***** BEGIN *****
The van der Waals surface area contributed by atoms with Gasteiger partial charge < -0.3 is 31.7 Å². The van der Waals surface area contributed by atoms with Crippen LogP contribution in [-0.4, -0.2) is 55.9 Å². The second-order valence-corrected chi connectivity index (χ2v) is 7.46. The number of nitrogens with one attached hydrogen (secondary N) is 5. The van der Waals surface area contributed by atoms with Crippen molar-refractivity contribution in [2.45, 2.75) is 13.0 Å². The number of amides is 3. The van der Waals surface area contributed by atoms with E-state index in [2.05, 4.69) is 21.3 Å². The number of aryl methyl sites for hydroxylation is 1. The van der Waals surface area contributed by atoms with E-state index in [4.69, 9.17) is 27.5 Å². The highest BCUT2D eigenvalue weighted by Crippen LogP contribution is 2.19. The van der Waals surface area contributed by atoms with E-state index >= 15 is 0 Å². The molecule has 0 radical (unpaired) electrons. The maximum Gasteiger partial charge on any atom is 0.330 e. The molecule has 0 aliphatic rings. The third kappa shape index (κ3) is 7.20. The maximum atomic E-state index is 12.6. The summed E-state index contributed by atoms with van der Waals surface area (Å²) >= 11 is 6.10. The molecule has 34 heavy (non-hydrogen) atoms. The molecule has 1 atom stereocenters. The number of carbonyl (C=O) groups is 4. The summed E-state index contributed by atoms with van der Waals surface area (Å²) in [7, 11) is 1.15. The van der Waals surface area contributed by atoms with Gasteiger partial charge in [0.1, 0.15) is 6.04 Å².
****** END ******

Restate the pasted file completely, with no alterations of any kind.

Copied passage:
The van der Waals surface area contributed by atoms with Gasteiger partial charge < -0.3 is 31.7 Å². The van der Waals surface area contributed by atoms with Crippen LogP contribution in [-0.4, -0.2) is 55.9 Å². The second-order valence-corrected chi connectivity index (χ2v) is 7.46. The number of nitrogens with one attached hydrogen (secondary N) is 5. The van der Waals surface area contributed by atoms with Crippen molar-refractivity contribution in [2.45, 2.75) is 13.0 Å². The number of amides is 3. The van der Waals surface area contributed by atoms with E-state index in [2.05, 4.69) is 21.3 Å². The number of aryl methyl sites for hydroxylation is 1. The van der Waals surface area contributed by atoms with E-state index in [4.69, 9.17) is 27.5 Å². The highest BCUT2D eigenvalue weighted by Crippen LogP contribution is 2.19. The van der Waals surface area contributed by atoms with E-state index >= 15 is 0 Å². The molecule has 0 radical (unpaired) electrons. The maximum Gasteiger partial charge on any atom is 0.330 e. The molecule has 0 aliphatic rings. The third kappa shape index (κ3) is 7.20. The maximum atomic E-state index is 12.6. The summed E-state index contributed by atoms with van der Waals surface area (Å²) >= 11 is 6.10. The molecule has 34 heavy (non-hydrogen) atoms. The molecule has 1 atom stereocenters. The number of carbonyl (C=O) groups is 4. The summed E-state index contributed by atoms with van der Waals surface area (Å²) in [7, 11) is 1.15. The van der Waals surface area contributed by atoms with Gasteiger partial charge in [0.1, 0.15) is 6.04 Å².